Last Call from the Desert….Utility Infielders, Evan Meek, Baseball in Alaska
On a rain day in Arizona
“I have been throwing the ball the way I want all spring. There have been pluses and minuses and the minuses out-weigh the pluses. Obviously you want to come in and make a good impression but they sent scouts to see me so they know what I can do.”
The Rangers are still pondering their options as far as utility infielder and there are a couple of options in the trade market. The Diamondbacks are willing to talk about veteran John McDonald and the Brewers could be willing to trade Donnie Murphy.
Evan Meek’s pitching line on Thursday against the Dodgers did not look good but manager Ron Washington still said the veteran reliever has thrown the ball “very well” in his last two innings.
“He’s started slowly but he’s starting to pick it up,” Washington said. “He’s keeping his fastball down and has a nice (cut fastball) working.”
Meek allowed three runs on four hits. Two of the hits were broken-bat singles and another was a bloop double. But the one that hurt was an inning-ending grounder that first baseman Brandon Allen could get to because he slipped. The ugly line left Meek with a 13.50 ERA for the spring but the former All-Star reliever from the Pirates said he has also been encouraged with his latest outings.
“I started off a little inconsistent but the last two outings have been pretty effective even though the line hasn’t been pretty,” Meek said. “Things are getting better and I’m getting stronger.”
Meek, who was 5-4 with a 2.14 ERA in 70 appearances during his All-Star season in 2010, is one of the main candidates for a right-handed middle or setup role in the bullpen.
Did a story on Aaron Cunningham being from Alaska on Thursday. Gary McGraw is the Rangers amateur scout in charge of covering Alaska as well as Oregon, Washington, Idaho, Wyoming, Montana and Canada.
He offered the following assessment of baseball in Alaska:
“Alaska is an interesting place to scout baseball talent……to say the least. They love the game up there and their summer Alaskan Collegiate League has been one of the most competitive summer leagues over the last 40 years. We spend a week up there each July (all 30 clubs) watching the top prospects in the league along with the local HS tourney that is played on the same weekend. While their season is somewhat limited, they certainly don’t lack for desire or passion for the sport. Many of the better HS players will travel into the lower states for “exposure” tournaments and four of them will actually be in Surprise later this month playing for the Langley Blaze out of British Columbia.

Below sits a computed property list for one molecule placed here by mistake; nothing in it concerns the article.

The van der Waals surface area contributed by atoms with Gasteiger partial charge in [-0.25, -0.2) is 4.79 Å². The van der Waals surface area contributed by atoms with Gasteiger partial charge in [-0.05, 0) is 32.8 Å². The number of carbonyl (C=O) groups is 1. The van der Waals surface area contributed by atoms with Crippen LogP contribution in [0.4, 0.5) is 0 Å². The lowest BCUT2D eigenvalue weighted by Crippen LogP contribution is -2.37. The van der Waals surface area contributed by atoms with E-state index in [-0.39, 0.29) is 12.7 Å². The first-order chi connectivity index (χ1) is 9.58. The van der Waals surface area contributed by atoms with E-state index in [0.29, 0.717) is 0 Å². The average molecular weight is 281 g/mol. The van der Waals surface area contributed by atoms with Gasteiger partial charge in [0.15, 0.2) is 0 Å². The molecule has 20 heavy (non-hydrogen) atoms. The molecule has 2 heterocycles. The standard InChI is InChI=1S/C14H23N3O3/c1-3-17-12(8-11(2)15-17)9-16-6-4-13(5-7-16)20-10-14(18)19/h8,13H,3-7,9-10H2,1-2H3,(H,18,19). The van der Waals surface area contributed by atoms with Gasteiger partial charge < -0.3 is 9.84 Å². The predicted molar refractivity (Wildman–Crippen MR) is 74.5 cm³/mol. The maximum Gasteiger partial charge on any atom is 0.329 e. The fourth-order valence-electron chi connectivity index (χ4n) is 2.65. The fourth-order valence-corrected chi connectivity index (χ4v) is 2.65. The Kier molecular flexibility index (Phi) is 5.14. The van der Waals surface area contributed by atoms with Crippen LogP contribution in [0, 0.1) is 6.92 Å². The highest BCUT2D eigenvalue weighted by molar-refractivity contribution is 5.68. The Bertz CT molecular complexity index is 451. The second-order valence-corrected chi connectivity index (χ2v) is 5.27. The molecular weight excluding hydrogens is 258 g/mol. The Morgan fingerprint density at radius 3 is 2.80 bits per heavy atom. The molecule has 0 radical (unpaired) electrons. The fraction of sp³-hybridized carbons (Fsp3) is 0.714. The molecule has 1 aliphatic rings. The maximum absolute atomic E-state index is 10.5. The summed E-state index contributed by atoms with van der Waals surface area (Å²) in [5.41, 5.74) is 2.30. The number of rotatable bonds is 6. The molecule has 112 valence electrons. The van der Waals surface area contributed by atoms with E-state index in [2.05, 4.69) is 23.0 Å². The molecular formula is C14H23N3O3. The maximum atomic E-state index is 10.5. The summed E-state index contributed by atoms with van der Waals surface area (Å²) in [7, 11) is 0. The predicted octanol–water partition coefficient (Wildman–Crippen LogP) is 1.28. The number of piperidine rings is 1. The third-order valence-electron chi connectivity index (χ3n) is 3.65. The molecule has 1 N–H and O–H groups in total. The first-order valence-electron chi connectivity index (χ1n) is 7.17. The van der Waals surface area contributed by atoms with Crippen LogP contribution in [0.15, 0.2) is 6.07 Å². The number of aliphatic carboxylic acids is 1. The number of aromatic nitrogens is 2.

“In 2001 I was fortunate enough to draft and sign Chris Mabeus,RHP in the 11th round while with the Oakland A’s. We actually Rule 5’d him here in Texas shortly thereafter although he did not stick with the big club. Chris played HS baseball in Soldotna, Alaska before attending Lewis and Clark State College in Lewiston, Idaho where he helped lead them to a couple of their many NAIA Championships. He was a strong bodied, physical RHP even in HS. Very raw but with average MLB arm strength. He just needed “seasoning” and development of his secondary pitches, which he gained while pitching for the Warriors. I am very proud of him!
“As you know, although Aaron was born in Alaska he attended South Kitsap HS before moving north to attend Everett CC. Kip and I both scouted him and sure liked the way he swung the bat while playing for the Trojans. I would love to see him with our big club all year! Hopefully Keone Kela, RHP also out of Everett CC(2012) will follow in his footsteps!
“I make two trips a year through Canada (which I also have) into Alaska in addition to seeing the various prospects that make their way into the exposure tournaments. This allows me ample time to see both the HS and college players that are honing their craft up north. The kids are terrific, playing through various adverse conditions when needed as they certainly don’t want to miss out on a chance to “be seen”. I have recommended many of them over the years for college opportunities and it seems like 1-2 find themselves on our draft list every year.”